2. Remove workflow objects (triggers, workflow tables, and views).
  3. Remove main and detail table objects (helper tables and views).
  4. Remove registration objects (stored procedures, views, and tables).
  5. Delete the entry for the solution in the modApplications table in the modSystem database.

For specific instructions for removing these objects, see the following sections.

Removing Replication Components

It is recommended you use the Access Workflow Designer to remove replication components.

To remove replication components from a team solution

  1. Open the solution in the Access Workflow Designer, and select the database node in the Object List.
  2. On the Offline tab, choose the Uninstall Offline Replication Components option.

This option removes the objects identified in the “Making a Solution Available Offline” section earlier.

Removing Workflow Objects

Triggers on main and detail tables should be removed from those tables that are designated workflow tables to stop the enforcement of workflow actions and row permissions.

Use SQL Server Enterprise Manager to remove the triggers for all main and detail tables. Then, workflow tables and workflow views should be removed using SQL Server Enterprise Manager.

To remove workflow objects

  1. In SQL Server Enterprise Manager, open the node for the solution database.
  2. To remove triggers, select the Tables node, and right-click a main or detail table. From the shortcut menu, choose All Tasks, and then choose Manage Triggers. Select each workflow trigger from the Name list, and then click Delete. After deleting all of the triggers, click OK. Repeat for each table noted as a main or detail table.
  3. To remove workflow tables, right-click a workflow table. From the shortcut menu, choose Delete. Repeat for each workflow table.
  4. To remove workflow views, select the Views node, and right-click a workflow view. From the shortcut menu, choose Delete. Repeat for each workflow view.

For a list of specific workflow tables, views, and triggers, see the “Defining a Workflow Process” section earlier.

Removing Database Table Objects

Data helper tables and views used to enforce Access Workflow Designer features should be removed next. Use SQL Server Enterprise Manager to delete the tables and views listed in the “Identifying Database Table Hierarchy” section earlier.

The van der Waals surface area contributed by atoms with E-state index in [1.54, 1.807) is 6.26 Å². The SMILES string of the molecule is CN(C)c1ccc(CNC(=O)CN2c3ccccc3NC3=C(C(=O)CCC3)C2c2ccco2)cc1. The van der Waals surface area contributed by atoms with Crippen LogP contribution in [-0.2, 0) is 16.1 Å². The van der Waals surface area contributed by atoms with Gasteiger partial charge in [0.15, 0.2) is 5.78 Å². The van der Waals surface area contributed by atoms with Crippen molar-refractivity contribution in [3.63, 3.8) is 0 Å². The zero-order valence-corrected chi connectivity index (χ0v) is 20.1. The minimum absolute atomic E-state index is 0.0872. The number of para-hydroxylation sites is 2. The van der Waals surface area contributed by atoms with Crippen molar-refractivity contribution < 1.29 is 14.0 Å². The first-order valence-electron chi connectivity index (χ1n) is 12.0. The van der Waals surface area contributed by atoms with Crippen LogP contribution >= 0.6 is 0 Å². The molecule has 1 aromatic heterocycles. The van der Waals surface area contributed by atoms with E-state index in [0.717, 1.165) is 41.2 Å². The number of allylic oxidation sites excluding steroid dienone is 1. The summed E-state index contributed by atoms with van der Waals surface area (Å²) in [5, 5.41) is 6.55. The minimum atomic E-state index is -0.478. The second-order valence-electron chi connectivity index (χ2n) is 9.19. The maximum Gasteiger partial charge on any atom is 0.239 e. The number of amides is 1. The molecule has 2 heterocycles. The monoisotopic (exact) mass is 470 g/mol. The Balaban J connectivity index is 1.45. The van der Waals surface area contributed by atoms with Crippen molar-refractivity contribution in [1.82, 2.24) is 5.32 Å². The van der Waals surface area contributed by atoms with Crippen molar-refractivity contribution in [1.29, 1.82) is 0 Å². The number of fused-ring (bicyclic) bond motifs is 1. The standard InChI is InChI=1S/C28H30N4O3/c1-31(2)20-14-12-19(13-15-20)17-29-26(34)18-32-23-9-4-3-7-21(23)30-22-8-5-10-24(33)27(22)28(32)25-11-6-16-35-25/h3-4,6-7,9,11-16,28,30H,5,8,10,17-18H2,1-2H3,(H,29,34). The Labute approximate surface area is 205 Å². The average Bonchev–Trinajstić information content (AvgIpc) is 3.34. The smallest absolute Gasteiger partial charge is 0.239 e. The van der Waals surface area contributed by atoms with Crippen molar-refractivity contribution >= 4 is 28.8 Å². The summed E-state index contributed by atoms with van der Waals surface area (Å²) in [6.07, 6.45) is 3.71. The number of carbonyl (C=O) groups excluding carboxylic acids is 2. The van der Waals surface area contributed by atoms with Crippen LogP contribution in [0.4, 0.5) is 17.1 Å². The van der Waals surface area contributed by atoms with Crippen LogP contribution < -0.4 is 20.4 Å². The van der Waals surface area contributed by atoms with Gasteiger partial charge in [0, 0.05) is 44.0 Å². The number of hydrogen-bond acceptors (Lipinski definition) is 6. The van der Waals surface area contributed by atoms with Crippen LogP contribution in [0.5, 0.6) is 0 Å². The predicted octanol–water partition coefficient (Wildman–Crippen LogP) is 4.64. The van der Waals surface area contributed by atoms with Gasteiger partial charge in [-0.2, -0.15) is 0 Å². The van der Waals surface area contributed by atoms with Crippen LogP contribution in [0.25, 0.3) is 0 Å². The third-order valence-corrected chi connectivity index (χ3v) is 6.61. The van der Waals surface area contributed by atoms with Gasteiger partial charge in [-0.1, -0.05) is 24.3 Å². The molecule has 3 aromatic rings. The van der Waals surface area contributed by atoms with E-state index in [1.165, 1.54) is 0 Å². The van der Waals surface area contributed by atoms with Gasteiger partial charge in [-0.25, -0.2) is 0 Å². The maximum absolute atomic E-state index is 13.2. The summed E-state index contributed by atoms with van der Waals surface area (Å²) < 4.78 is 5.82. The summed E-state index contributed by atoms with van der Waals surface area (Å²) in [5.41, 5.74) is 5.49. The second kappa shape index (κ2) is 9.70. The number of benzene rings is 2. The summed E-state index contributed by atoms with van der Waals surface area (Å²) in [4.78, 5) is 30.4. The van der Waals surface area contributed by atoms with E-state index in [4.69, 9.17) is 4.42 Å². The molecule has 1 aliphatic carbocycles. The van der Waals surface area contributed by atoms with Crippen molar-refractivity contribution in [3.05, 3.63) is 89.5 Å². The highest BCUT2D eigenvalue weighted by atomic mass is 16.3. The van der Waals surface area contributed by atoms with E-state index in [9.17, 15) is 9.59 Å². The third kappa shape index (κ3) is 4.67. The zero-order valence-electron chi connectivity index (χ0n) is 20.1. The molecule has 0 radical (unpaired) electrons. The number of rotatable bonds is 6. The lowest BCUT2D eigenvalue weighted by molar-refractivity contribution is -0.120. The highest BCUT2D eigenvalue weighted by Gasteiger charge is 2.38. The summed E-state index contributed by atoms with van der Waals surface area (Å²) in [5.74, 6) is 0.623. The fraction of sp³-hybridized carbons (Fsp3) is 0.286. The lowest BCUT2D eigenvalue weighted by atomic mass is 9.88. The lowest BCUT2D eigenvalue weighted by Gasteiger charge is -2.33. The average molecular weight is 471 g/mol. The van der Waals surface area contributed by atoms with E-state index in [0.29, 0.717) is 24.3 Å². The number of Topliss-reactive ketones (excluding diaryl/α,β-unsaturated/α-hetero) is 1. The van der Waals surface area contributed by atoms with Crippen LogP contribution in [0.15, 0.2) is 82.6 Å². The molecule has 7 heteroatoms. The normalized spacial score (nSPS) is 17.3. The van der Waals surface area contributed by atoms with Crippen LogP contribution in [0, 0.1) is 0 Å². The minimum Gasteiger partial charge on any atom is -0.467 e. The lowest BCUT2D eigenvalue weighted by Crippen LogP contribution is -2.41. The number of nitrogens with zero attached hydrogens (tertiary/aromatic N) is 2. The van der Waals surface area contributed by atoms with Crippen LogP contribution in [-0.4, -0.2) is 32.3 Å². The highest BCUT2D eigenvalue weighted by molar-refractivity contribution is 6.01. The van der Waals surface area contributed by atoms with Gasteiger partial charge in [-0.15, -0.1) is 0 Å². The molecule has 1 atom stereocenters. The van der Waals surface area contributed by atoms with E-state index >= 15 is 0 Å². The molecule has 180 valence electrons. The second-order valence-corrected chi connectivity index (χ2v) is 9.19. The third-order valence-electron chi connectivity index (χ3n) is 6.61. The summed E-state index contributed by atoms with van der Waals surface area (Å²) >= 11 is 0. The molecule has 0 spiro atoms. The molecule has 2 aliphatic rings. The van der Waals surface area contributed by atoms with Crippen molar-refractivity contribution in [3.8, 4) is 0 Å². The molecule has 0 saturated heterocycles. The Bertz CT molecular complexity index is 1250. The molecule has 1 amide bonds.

To remove table hierarchy objects

  1. In SQL Server Enterprise Manager, open the node for the solution database.
  2. Select the Tables node, and right-click a helper table. From the shortcut menu, choose Delete. Repeat for each helper table.
  3. Select the Views node, and right-click a view. From the shortcut menu, choose Delete. Repeat for each view.

Removing Registration Objects

All the stored procedures, tables, and views created when the team solution is registered should be removed next. Use the SQL Server Enterprise Manager to remove these objects.

To remove registration objects

  1. In SQL Server Enterprise Manager, open the node for the solution database.
  2. Select the Stored Procedures node, and right-click a stored procedure. From the shortcut menu, choose Delete. Repeat for each stored procedure.
  3. Select the Tables node, and right-click a table. From the shortcut menu, choose Delete. Repeat for each table.
  4. Select the Views node, and right-click a view. From the shortcut menu, choose Delete. Repeat for each view.

For a list of specific objects, see the “Installing Access Workflow Designer” section earlier.

Updating the modSystem Database

The entry relating to the solution database you are cleaning must be removed from the modApplications table in the modSystem database. Use SQL Server Enterprise Manager, and open the modApplications table to view its contents. Delete the entry that relates to the database you have just cleaned.

To remove the solution entry in the modSystem database

  1. In SQL Server Enterprise Manager, open the modSystem database.
  2. Select the Tables node, and right-click the modApplications table. From the shortcut menu, choose Open Table, and then choose Return all rows.
  3. Delete the entry relating to the solution database you want to remove.

For More Information

For the latest information about Microsoft Access Workflow Designer for SQL Server, see the MSDN Office Developer Center at http://msdn.microsoft.com/office/.

To access Knowledge Base information, consult the Product Support section of the Microsoft Office Developer Web site.

For information about developing team solutions, consult the Access Workflow Designer Developer’s Guide online documentation.